W3C home > Mailing lists > Public > public-html@w3.org > July 2008

Re: websocket HTTP response parsing

From: Julian Reschke <julian.reschke@gmx.de>
Date: Mon, 07 Jul 2008 13:15:08 +0200
Message-ID: <4871FABC.9040608@gmx.de>
To: Ian Hickson <ian@hixie.ch>
CC: "public-html@w3.org" <public-html@w3.org>

Ian Hickson wrote:
> On Mon, 7 Jul 2008, Julian Reschke wrote:
>>> We need a handshake that can guarantee that we've contacted a 
>>> WebSocket server and not some other server that's being tricked into 
>>> sending data that looks like the handshake. For that purpose, we use 
>>> the headers that come before the server has to echo anything, and we 
>>> make that as long as possible (and as unique as possible) by moving 
>>> both those headers there.
>> I don't understand this point. Could you (or somebody else) please 
>> elaborate?
> 
> Which part don't you understand, the need for a handshake, the requirement 
> that the handshake not be one that an existing server can be tricked into 
> sending, or the description of the currently defined handshake?

"The requirement that the handshake not be one that an existing server 
can be tricked into sending".

>>>>>> Also, did you consider the impact of intermediates in the 
>>>>>> request path?
>>>>> You mean, like proxies? Sure, the spec defines how to handle 
>>>>> those.
>>>> What if they somehow modify the reason phrase? It would be outside 
>>>> the control of the server, and communication would break.
>>> Any proxy that did that would be deeply violating HTTP rules and would 
>>> also be breaking TLS tunnels.
>> Which HTTP rule would be violated by a proxy rewriting the reason 
>> phrase?
> 
> Wouldn't it be a violation of CONNECT semantics?

I didn't talk about CONNECT.

> It seems to me that if the way of handling proxies defined in HTML5 for 
> Web Socket doesn't work, then there's no way TLS could work either. Is 
> that wrong? How would TLS work if the tunnel wasn't opaque?

The tunnel is opaque, once you get it. But the 101 status message isn't 
part of it necessarily.

>> I'd prefer though to use HTTP semantics (making the text of the reason 
>> phrase irrelevant), or to use an empty reason phrase.
> 
> Making it irrelevant would make it easier to smuggle this over another 
> protocol, which is what we're trying to avoid. It would also increase the 
> odds of bugs in clients.

I'm not sure what exactly these concerns are.

>> It's one reasonable string, but again (and again...): the HTTP spec does 
>> not give it any semantics, and servers may vary in what they send, for 
>> instance because of the locale of server, or Accept-Language.
> 
> Well, now they have a particular handshake string they have to send for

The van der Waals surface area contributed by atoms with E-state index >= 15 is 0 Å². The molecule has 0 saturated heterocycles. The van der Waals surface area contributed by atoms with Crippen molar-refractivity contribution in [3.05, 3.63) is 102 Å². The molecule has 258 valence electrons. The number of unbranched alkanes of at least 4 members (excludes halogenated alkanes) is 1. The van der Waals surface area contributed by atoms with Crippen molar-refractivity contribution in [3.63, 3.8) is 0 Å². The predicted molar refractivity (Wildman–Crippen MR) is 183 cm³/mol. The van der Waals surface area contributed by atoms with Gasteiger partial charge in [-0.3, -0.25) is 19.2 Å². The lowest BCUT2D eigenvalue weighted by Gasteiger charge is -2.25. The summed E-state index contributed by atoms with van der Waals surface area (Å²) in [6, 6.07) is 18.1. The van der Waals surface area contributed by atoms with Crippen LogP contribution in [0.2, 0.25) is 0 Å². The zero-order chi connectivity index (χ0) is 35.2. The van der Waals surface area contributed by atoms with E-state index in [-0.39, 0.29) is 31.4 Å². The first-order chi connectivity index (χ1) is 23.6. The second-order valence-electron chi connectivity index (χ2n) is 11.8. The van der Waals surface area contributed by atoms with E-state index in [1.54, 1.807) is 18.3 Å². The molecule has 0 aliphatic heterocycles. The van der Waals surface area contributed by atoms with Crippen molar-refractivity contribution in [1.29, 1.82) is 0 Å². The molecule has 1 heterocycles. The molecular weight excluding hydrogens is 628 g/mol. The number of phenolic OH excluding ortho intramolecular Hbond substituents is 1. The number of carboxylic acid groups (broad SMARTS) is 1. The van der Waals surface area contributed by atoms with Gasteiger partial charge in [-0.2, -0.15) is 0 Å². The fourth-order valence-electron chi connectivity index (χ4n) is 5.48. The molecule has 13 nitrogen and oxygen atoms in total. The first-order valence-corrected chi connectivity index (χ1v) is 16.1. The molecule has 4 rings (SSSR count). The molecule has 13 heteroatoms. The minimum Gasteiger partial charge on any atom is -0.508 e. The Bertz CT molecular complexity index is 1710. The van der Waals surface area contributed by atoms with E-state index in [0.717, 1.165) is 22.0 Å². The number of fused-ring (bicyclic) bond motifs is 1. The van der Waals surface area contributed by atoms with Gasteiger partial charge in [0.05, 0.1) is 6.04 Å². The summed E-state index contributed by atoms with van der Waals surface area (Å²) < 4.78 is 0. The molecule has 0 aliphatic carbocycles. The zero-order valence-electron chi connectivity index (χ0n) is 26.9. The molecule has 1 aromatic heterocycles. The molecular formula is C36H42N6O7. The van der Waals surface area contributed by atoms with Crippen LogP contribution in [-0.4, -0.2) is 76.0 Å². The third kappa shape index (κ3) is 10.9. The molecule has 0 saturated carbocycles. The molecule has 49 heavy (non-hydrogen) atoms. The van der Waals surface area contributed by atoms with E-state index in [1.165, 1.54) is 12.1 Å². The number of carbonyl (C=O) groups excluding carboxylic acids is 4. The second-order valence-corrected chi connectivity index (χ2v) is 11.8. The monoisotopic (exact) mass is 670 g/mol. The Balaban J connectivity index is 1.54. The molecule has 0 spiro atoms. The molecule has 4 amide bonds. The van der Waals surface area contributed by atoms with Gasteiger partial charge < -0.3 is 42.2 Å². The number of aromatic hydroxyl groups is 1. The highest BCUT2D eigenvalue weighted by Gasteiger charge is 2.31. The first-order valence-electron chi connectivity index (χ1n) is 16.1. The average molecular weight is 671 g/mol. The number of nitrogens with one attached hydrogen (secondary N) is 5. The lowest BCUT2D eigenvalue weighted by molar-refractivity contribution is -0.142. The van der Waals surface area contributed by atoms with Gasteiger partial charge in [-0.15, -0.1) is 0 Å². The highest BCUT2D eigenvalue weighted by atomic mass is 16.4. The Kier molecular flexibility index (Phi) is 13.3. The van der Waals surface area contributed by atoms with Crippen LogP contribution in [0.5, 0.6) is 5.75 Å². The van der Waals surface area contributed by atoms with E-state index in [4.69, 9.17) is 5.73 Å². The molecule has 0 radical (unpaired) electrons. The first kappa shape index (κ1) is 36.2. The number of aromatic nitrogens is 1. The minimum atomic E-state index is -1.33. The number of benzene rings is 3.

> this case.

Well, we will see whether it works in practice.

>> In addition to the reasons I gave (and that you don't seem to care 
>> about), it's a strange way to design a protocol by making a plain 
>> english text fragment part of the exchange.
> 
> As opposed to the rest of the English stuff like "HTTP" and "Web" and 
> "Socket" and "Connection" and "Upgrade" and so on?

Those are different in that they actually have semantics.

>> - the reason phrase has no semantics in HTTP, so it's a bad idea to make 
>> something look like HTTP but then make the exact byte sequence in the 
>> reason phrase important
> 
> Why? You keep saying it's a bad idea, but it seems like a good thing to 
> me. It makes the handshake more resilient. Why does it cause a problem?

More resilient against what? What for? What is the problem you're trying 
to solve by requiring that kind of match?

Making things look like a specific protocol, and then to treat them 
differently in general is problematic. If it's HTTP, parse it as HTTP. 
If not, don't make it look as if it was.

>> - servers/libraries may not allow sending arbitrary reason phrases
> 
> Servers/libraries will have to be upgraded to handle WebSocket anyway, so 
> this isn't a big deal.

The question is how much of the existing code needs to be upgraded.

>> - servers/libraries may vary reason phrase based on locale information, 
>> so you may be testing something in the US, and it works, and later it 
>> will fail when the software is deployed somewhere else
> 
> The failure mode is fatal here, so that's fine; it would be caught early. 

It would *potentially* caught early, if tested properly.

> Indeed, now that we have a hard-coded unique string, implementors would 
> have to go out of their way to translate it, so this seems unlikely.

With the changed string, it's more likely that problems are detected 
early, and this is indeed good.

>> - intermediates could rewrite the reason phrase
> 
> Given the semantics described in the spec, I don't see how this is 
> possible.

Well, I disagree.

BR, Julian
Received on Monday, 7 July 2008 11:15:52 UTC

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